Christian megachurches. Scammers. Barre classes. Hashtag activism. Difficult women. Literary heroines. Frats. Weddings. A 2004 reality show that dropped eight teenagers in Puerto Rico and filmed what happened.
Jia Tolentino describes the essays in Trick Mirror as “nine terrible children.” It’s the first book for this Extremely Online (that is, extremely plugged into the internet) writer, who cut her teeth at women’s website The Hairpin before heading to Jezebel and finally The New Yorker.
Trick Mirror coalesced in the winter of 2017. Tolentino sought subjects that were “not simplistic . . . not easy . . . sufficiently complicated and multidimensional in terms of possible research that it would be fun to work on for this long.” And each essay is long—longer than the meatiest New Yorker profile, even—weighing in at 30 to 40 pages. “I want to say they’re all a little too long,” Tolentino laughs. She says she wanted to “just see where it ended.”
This allowed her to follow her own “meandering” thoughts. “Some of the essays, I think, are very meandering,” she confesses. (That’s true—“Always Be Optimizing,” about the popularity of barre fitness classes, contains digressions on the salad chain Sweetgreen and on Donna Haraway’s essay “A Cyborg Manifesto.”) In that way, Tolentino wrote her book with the freedom of an online essay, where word counts are less constrained and form is less structured—which is the opposite of how many writers approach the print/digital divide.
“One of the most fun things about writing is [that] you get to go down all of these various miscellaneous rabbit holes,” Tolentino explains. Driven by her own emotional and intellectual fascinations, she chose topics “where I could draw widely from other people’s expertise, kind of voraciously and promiscuously from other people.” (These deep dives were powered, she says, by being “a lifetime insomniac.”)
“One of the most fun things about writing is [that] you get to go down all of these various miscellaneous rabbit holes.”
A standout is “We Come from Old Virginia,” her essay about a 2014 article in Rolling Stone. The article told the story of a young woman named Jackie, who alleged she had been gang-raped by members of the University of Virginia’s Phi Kappa Psi frat. The journalist who wrote the piece and her editor later confirmed that they had not spoken with any of the alleged attackers; one character in the story may not have existed.
At the time of this exposé-that-wasn’t, Tolentino had graduated from UVA only a few years earlier and had just started at Jezebel. It would have been easy to write an essay that took a hard line, defending or bashing either Rolling Stone or the college. The emotional nuance she brings instead is, in a word, breathtaking. “I hate the dirty river I’m standing in, not the journalist and the college student who capsized in it,” Tolentino writes in the piece. The essay is not a treatise on journalistic ethics but a thoughtful analysis of the boozy pleasures of the school’s Greek culture, the entrapment of being female in a sexually violent world and the potential malfunctions where activism and journalism intersect.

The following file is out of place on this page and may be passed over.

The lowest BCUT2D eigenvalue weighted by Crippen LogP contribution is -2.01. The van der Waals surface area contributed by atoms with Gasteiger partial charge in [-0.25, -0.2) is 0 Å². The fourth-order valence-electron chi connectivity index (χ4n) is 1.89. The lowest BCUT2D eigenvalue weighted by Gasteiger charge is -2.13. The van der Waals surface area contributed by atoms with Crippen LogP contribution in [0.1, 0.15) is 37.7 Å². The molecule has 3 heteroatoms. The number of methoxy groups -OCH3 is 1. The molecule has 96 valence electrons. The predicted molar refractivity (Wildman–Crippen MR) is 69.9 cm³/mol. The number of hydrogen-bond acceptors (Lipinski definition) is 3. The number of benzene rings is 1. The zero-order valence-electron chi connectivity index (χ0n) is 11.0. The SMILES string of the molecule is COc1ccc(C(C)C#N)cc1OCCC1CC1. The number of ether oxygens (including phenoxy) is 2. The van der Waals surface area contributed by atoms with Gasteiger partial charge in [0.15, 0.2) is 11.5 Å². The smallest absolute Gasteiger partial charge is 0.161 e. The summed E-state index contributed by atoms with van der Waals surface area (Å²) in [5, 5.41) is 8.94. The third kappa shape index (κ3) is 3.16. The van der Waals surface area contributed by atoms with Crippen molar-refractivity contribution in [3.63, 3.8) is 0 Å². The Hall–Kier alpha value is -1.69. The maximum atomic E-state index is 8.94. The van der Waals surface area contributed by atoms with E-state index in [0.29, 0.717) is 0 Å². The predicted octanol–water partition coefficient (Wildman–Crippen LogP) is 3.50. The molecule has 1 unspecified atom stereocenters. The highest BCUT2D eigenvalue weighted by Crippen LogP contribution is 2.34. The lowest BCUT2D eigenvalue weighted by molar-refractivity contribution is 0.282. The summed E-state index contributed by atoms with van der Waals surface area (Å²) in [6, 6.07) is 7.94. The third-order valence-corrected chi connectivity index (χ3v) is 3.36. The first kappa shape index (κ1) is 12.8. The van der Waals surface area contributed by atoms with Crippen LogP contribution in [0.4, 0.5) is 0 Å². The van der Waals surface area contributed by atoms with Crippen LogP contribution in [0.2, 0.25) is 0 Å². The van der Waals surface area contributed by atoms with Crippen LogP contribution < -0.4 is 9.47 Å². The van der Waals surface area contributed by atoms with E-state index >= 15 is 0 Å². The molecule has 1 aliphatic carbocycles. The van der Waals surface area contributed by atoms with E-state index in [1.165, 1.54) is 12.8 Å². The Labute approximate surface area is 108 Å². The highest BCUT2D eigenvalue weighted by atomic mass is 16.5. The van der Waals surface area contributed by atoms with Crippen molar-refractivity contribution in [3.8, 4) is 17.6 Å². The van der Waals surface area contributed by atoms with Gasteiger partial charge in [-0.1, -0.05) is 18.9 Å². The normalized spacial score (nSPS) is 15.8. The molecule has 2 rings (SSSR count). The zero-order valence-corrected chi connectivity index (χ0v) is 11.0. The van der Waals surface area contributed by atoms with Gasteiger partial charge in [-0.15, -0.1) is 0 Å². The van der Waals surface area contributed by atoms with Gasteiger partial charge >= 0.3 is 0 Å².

Tolentino is “always afraid of being unfair or ungenerous” in her writing, she says, and is intentional about “not getting too heavy about things where heaviness is only part of it.” A lot of writing by progressives can border on scolding, but not hers. “You have to understand what the pleasure is in those systems in order to understand why they persist,” she says. “You have to understand why frats feel so good.”
Tolentino’s background as a middle-class young woman of color who had a religious upbringing in the South informs her relationship to feminism, and to all of her writing in this book. A piece about scams, for instance, challenges the “feminist scammer,” which allows Tolentino to unpack her reluctant relationship to the “commercial viability of feminism.”
As a writer who got her start in feminist blogs, she’s baldly honest that “market-friendly feminism,” as she calls it in the essay, is something “I’ve benefited from immensely and wouldn’t have a career if not for.” The struggle in a #GIRLBOSS world, she says, is that “I’m wary about anything that becomes about the performance of ideals. . . . I’m afraid of all of the incentives to [become] more of, like, a ‘personality.’ ”
Conscious of her place in the digital media ecosystem and of her large platform, Tolentino chooses not to perform the role of prominent Twitter feminist, as some of her peers have. “I think there’s just so many systems, particularly for young women, for your persona or your ‘self’ to feel more important than the literal words that you’re writing,” she says. “We love to turn a young woman writer into just, like, a panel figurehead.” She’s uncomfortable with “the feeling of ‘come speak on an event sponsored by this skincare company,’ and all this cross-branding about feminism.”
Instead, she wants to focus on the writing. “If it’s in the realm of work, the work has to be the most important thing,” she says. “Trying to avoid persona-first spaces is how I do that.”
As for future books, Tolentino would love to put her MFA in fiction from the University of Michigan to work. “My secret dream is to write a really weird novel next,” she says.
No matter what happens, she says, “I find writing itself really pleasurable and really amazing and kind of a miracle that I can do it for a living.”
Author photo by © Elena Mudd